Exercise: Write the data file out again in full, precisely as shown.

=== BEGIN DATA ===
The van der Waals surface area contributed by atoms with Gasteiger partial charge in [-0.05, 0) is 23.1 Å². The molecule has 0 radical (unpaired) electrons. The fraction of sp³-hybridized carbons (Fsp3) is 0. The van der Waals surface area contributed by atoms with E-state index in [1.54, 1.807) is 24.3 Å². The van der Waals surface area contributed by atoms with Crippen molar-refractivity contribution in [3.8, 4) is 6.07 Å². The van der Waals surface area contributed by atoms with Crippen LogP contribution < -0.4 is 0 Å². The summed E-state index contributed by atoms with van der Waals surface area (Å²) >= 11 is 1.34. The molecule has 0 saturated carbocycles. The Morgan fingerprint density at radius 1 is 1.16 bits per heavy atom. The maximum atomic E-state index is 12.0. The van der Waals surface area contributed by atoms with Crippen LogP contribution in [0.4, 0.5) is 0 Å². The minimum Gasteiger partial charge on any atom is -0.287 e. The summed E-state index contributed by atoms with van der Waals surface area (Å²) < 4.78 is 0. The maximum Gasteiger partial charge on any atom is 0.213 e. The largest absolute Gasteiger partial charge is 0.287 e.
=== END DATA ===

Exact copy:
The van der Waals surface area contributed by atoms with Gasteiger partial charge in [-0.05, 0) is 23.1 Å². The molecule has 0 radical (unpaired) electrons. The fraction of sp³-hybridized carbons (Fsp3) is 0. The van der Waals surface area contributed by atoms with E-state index in [1.54, 1.807) is 24.3 Å². The van der Waals surface area contributed by atoms with Crippen molar-refractivity contribution in [3.8, 4) is 6.07 Å². The van der Waals surface area contributed by atoms with Crippen LogP contribution < -0.4 is 0 Å². The summed E-state index contributed by atoms with van der Waals surface area (Å²) >= 11 is 1.34. The molecule has 0 saturated carbocycles. The Morgan fingerprint density at radius 1 is 1.16 bits per heavy atom. The maximum atomic E-state index is 12.0. The van der Waals surface area contributed by atoms with Crippen LogP contribution in [0.4, 0.5) is 0 Å². The minimum Gasteiger partial charge on any atom is -0.287 e. The summed E-state index contributed by atoms with van der Waals surface area (Å²) < 4.78 is 0. The maximum Gasteiger partial charge on any atom is 0.213 e. The largest absolute Gasteiger partial charge is 0.287 e.